Miles Today: 79
Miles to Date: 19,535
States to Date: 47
I spent my day amidst the ghosts of the Arkansas Delta. In the grey and featureless morning I rolled through the empty streets of downtown Pine Bluff; blocks of deserted buildings, some turned to rubble. Streets that once teemed with life now barricaded against detritus spilling onto the pavement. Dark men wander the edges, adrift in a world that’s moved out to the highway.
A light wind guided me south along Highway 65. By noon the clouds shifted and the sun shone. Trucks roared by me. Black men and women waved from sagging porches and dusty side roads in Varner and Gould and Pickens. There was a time when the Delta was the richest part of Arkansas. A farm would support twenty, forty families. I met a farmer’s wife whose husband now cultivates 3800 acres with four hands. The rest have moved on or live on the generosity of the state, which is either too grand or too meager depending on whether you’re paying those taxes or receiving those benefits. Every white person I met told me they’re open minded and then complained about lazy Negroes.
Highway signs denote the Trail of Tears Route. I hear the spirits of Cherokee and Seminole wail as they trudge north and west, opposite direction of the path I’m traveling toward their ancestral home.
Two Japanese-American Internment camps were built near McGehee during World War II, a railroad town now past its peak. After many years and considerable local resentment, the old train depot has been turned into a museum. I toured the exhibits alone. A crusty curator with a liberal tongue warned me it could happen again; that some visitors clamor to reopen the camps for Muslims.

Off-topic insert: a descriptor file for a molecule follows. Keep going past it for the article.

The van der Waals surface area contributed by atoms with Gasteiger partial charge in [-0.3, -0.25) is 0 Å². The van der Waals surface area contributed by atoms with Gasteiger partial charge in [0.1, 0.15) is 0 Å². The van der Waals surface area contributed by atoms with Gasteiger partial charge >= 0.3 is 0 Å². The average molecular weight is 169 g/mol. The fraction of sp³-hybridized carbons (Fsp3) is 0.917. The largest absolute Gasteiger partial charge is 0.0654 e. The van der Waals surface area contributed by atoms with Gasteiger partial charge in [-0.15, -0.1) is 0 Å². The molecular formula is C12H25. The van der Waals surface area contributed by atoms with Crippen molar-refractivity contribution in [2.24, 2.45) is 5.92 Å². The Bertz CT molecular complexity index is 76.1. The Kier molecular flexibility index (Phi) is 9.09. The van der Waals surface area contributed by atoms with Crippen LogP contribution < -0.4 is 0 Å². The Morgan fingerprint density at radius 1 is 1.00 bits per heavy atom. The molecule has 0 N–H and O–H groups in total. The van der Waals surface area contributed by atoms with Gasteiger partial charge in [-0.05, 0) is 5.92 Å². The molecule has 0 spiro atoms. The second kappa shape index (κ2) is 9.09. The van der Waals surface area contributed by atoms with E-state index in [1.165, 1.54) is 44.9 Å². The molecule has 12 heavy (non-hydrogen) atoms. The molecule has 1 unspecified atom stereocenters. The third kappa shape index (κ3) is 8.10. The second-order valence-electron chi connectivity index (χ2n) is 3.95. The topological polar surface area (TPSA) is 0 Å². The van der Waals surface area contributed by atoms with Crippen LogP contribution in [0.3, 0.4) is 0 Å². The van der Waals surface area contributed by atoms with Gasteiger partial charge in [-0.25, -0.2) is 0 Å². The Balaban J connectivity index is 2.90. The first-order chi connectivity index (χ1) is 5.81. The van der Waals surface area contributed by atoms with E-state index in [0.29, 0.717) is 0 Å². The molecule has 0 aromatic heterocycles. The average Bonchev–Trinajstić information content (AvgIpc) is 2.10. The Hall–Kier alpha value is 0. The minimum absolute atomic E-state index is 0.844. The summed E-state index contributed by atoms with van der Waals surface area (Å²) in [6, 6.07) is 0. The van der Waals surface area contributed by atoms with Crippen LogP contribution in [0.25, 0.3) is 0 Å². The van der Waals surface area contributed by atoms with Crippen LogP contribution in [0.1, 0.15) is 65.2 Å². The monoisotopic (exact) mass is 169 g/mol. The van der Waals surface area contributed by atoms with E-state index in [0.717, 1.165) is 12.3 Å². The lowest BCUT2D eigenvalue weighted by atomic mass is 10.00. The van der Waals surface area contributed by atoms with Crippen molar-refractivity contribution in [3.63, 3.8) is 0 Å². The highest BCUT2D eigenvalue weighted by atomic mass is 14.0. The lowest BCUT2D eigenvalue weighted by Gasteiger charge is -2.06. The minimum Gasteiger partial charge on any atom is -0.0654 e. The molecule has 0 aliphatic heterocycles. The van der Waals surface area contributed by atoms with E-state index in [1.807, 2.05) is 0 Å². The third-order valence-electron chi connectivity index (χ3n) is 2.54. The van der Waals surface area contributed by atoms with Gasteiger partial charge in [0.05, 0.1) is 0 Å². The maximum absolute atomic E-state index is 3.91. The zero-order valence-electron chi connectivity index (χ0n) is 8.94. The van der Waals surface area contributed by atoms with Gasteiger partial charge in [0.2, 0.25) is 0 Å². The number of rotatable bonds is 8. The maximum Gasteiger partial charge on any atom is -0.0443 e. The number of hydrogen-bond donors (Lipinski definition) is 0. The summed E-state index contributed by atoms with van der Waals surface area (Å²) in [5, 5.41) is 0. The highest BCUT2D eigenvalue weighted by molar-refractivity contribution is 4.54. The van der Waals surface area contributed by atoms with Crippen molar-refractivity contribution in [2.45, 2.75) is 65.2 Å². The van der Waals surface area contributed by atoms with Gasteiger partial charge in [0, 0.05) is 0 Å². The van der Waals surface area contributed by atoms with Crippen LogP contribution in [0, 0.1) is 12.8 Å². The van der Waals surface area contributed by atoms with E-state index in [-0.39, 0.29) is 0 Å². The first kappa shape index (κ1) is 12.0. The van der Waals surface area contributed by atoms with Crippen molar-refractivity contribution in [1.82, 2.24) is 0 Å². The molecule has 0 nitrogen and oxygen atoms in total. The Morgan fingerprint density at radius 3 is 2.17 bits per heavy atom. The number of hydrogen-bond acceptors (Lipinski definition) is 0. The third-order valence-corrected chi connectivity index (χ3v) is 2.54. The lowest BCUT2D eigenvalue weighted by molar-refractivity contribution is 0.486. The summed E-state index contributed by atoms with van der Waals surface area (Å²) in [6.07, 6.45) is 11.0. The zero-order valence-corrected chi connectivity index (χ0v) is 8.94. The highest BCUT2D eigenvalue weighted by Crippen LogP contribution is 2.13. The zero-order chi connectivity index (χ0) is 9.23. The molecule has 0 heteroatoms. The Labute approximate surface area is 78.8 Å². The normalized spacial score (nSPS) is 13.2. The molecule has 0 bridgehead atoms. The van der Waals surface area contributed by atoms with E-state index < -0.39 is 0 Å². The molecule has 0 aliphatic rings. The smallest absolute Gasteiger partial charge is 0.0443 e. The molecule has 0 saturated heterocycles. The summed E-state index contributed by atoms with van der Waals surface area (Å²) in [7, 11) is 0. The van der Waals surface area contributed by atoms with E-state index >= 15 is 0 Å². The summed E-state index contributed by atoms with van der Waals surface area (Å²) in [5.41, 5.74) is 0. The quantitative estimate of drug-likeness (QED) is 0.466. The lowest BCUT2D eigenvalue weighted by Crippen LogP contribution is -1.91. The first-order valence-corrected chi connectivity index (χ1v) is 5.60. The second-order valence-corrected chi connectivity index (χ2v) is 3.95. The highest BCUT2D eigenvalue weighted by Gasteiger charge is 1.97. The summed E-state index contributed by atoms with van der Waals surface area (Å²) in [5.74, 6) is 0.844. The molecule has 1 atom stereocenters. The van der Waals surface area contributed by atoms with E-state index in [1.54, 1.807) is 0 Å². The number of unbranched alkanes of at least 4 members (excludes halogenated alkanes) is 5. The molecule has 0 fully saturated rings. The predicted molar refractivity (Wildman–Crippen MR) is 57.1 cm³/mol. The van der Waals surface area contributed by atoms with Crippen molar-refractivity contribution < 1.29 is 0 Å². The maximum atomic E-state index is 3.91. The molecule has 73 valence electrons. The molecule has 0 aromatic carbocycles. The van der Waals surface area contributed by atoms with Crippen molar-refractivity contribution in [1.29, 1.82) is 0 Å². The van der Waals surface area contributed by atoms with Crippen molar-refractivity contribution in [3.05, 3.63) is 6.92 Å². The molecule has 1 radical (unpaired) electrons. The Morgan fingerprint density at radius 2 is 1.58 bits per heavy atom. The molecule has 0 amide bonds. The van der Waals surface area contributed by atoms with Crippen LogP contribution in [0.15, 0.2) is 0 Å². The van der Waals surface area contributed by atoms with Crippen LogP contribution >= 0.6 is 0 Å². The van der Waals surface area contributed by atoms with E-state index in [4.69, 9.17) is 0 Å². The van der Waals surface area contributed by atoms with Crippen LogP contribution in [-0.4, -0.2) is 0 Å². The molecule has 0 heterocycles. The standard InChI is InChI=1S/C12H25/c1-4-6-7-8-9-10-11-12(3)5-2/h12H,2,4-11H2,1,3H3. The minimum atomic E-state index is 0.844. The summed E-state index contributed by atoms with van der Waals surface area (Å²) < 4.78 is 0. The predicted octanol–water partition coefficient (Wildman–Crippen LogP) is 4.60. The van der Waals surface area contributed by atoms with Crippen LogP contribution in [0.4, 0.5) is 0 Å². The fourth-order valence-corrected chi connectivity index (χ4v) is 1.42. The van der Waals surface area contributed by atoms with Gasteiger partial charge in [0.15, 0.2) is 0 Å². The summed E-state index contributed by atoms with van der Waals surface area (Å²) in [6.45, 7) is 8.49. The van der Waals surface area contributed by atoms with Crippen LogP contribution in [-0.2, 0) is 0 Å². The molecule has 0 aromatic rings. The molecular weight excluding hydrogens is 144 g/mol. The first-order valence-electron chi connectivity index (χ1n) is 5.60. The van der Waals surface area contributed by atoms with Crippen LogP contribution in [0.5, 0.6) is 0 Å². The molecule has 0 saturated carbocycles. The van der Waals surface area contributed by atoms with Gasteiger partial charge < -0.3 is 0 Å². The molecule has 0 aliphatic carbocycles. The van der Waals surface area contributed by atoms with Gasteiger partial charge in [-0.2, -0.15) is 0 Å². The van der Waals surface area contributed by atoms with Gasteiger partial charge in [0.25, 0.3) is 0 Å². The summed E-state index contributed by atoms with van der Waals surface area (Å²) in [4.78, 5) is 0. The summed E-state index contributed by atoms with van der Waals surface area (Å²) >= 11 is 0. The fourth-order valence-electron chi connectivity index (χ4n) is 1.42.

But the camps are long gone. Two small cities that housed over 16,000 Japanese between 1942 ad 1944 emerged with wartime zeal and disappeared just as fast, save a trio of commemorative stone memorials. The barracks were sold off and used as farm buildings. Only one family remained in Arkansas. They knew they were not wanted. Today, Japanese-Americans from all over the world visit to honor ancestor’s who quietly submitted to a government that stole their rights and imprisoned them for no valid reason.
The Arkansas Delta is full of ghosts. Of natives shuttled through here when they impeded progress’ path, of citizens impounded here because of their origin, of cities left to decay after those of us who can, move on. Will we listen to the stories these empty places tell? Will we do the right thing: honor our heritage, atone for our mistakes, and bring our physical cities back to life? Or will we ignore the cries of history, abandon our heritage, and maybe even reconstruct the camps?